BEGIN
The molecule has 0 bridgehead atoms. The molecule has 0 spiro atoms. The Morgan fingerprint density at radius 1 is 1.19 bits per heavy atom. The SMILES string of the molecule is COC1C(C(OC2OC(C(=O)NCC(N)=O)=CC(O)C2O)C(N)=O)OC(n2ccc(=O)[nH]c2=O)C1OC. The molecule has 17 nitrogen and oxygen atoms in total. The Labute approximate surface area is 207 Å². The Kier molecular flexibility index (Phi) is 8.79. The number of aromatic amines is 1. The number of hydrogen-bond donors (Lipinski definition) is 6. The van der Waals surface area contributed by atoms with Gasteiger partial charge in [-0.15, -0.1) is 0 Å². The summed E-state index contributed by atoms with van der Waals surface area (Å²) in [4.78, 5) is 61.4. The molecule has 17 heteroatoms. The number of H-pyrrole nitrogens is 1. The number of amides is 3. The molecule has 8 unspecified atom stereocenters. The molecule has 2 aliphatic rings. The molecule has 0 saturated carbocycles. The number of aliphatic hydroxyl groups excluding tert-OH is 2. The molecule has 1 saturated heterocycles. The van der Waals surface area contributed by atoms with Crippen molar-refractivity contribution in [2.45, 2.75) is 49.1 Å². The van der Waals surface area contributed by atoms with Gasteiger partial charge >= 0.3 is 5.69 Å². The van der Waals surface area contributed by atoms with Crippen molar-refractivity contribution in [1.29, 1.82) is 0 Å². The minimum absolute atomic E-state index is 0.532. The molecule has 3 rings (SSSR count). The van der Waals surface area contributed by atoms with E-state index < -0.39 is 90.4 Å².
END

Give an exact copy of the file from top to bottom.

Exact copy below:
The molecule has 0 bridgehead atoms. The molecule has 0 spiro atoms. The Morgan fingerprint density at radius 1 is 1.19 bits per heavy atom. The SMILES string of the molecule is COC1C(C(OC2OC(C(=O)NCC(N)=O)=CC(O)C2O)C(N)=O)OC(n2ccc(=O)[nH]c2=O)C1OC. The molecule has 17 nitrogen and oxygen atoms in total. The Labute approximate surface area is 207 Å². The Kier molecular flexibility index (Phi) is 8.79. The number of aromatic amines is 1. The number of hydrogen-bond donors (Lipinski definition) is 6. The van der Waals surface area contributed by atoms with Gasteiger partial charge in [-0.15, -0.1) is 0 Å². The summed E-state index contributed by atoms with van der Waals surface area (Å²) in [4.78, 5) is 61.4. The molecule has 17 heteroatoms. The number of H-pyrrole nitrogens is 1. The number of amides is 3. The molecule has 8 unspecified atom stereocenters. The molecule has 2 aliphatic rings. The molecule has 0 saturated carbocycles. The number of aliphatic hydroxyl groups excluding tert-OH is 2. The molecule has 1 saturated heterocycles. The van der Waals surface area contributed by atoms with Crippen molar-refractivity contribution in [2.45, 2.75) is 49.1 Å². The van der Waals surface area contributed by atoms with Gasteiger partial charge >= 0.3 is 5.69 Å². The van der Waals surface area contributed by atoms with Crippen molar-refractivity contribution in [1.29, 1.82) is 0 Å². The minimum absolute atomic E-state index is 0.532. The molecule has 3 rings (SSSR count). The van der Waals surface area contributed by atoms with E-state index < -0.39 is 90.4 Å².